Does Runoff Prove that Republicans Support Hispanics?


Texas Republican political consultant Juan Hernandez is calling the July 31st runoff a “great moment for the Hispanic Republicans of Texas.”

Hispanic Republicans of Texas, founded by George P. Bush, business man George Antuna and Hernandez poured considerable time and money into several Hispanic Republican candidates in the runoff election. It seems to have paid off with wins by Ted Cruz, and state House candidates J.M. Lozano and Jason Villalba.

“This proves that Hispanics have a future in Republican politics,” Hernandez says.

For years it’s been an accepted wisdom that Hispanic surnames don’t win in Republican primaries in Texas. In 2010, incumbent Railroad Commissioner Victor Carrillo famously lost the Republican primary to an unknown candidate named David Porter. Afterward, Carrillo said his Hispanic surname had been a “serious setback.”

Hernandez sees the wins last night as a sign that the times are changing for the Republican Party in Texas. And it could be that younger Republicans really don’t care what a candidate’s surname is.

Take Cruz for instance. His win in the closely fought, expensive race for the U.S. Senate against Lt. Gov. David Dewhurst was a shocker for some. But according to an analysis piece today by political consultant Jason Stanford there’s a generation gap when it comes to Republicans supporting Hispanic candidates especially in a run off in which voters are better informed and hyper partisan.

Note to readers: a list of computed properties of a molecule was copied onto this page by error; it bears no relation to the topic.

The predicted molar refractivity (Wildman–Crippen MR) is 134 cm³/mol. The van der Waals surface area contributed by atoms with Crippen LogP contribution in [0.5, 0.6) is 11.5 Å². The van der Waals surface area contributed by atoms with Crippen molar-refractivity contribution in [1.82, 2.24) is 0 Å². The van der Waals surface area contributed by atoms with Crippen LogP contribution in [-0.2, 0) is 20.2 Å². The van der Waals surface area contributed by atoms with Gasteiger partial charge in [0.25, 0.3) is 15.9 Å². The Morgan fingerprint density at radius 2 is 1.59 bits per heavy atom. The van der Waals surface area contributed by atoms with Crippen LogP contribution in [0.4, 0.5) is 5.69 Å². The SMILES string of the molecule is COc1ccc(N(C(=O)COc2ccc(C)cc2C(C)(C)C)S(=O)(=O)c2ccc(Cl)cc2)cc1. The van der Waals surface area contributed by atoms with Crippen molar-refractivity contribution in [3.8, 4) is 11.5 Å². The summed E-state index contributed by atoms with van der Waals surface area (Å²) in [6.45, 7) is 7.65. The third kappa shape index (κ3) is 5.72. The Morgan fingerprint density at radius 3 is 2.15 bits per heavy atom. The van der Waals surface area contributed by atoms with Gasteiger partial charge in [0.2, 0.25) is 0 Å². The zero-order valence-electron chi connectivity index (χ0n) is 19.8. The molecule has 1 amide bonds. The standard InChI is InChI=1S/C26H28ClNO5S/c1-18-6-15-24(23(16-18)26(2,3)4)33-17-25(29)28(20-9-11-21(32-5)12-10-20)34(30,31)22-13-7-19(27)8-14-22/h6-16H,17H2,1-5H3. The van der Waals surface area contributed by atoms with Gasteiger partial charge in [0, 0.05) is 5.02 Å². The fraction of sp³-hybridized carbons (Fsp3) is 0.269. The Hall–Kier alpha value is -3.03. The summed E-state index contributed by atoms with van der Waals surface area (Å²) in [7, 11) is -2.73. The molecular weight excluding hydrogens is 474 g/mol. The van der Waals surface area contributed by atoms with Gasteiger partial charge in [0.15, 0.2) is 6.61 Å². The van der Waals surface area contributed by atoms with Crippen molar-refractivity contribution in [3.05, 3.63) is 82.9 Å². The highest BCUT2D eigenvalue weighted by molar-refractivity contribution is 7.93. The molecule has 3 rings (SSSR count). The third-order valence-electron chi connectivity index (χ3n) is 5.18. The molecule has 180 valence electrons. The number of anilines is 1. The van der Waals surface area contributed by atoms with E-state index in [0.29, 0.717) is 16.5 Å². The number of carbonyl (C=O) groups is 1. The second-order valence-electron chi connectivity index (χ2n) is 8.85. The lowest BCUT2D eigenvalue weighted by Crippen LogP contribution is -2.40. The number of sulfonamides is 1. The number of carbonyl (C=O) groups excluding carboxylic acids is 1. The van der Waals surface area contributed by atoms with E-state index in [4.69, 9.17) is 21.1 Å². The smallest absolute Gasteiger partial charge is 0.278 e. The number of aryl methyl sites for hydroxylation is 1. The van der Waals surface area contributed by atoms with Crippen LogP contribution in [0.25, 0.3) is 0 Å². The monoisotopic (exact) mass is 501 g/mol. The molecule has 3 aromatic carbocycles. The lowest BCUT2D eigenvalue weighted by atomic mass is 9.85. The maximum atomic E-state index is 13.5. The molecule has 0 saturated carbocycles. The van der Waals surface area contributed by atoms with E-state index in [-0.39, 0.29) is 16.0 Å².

Stanford writes, “Polling showed that Dewhurst did have a solid base among elderly Republicans. Voters above 75 years of age were ‘solidly with Dew’ while Republicans ‘55 and younger are absolutely and outrageously with Cruz,’ said Perkins. ‘There was clearly a generational gap.’”

But Trey Newton, director of HRT,  says he doesn’t think it’s so much a generational division as it is a case for better informed, energized Republican voters who turn out for runoff elections. “Yesterday proves that Republicans vote for the best candidate regardless of the surname,” he says.

Newton pointed to Jason Villalba’s win in the runoff for House district 114 in north Dallas. “The voters there are mostly Anglo and older, yet they supported Villalba,” he says.

Since 2010, HRT has been working to recruit Hispanics to run in Republican races. Last year, I wrote a feature about HRT and one of its principal founders Juan Hernandez and their efforts to recruit, advise and raise funds for Hispanic candidates.

It was HRT that convinced J.M Lozano to switch from a Democrat to Republican last year. They also recruited Jason Villalba to run for State Rep. In 2010, the group also met with Ted Cruz. “George P. Bush goes way back with Ted Cruz,” Newton says. “We connected him with our network of contributors.”

Newton says the hard work is paying off. “J.M. Lozano won in a rural, largely Hispanic district while Villalba won in a mostly Anglo district,” he says. “It doesn’t matter where you are Republican values are Hispanic values.”

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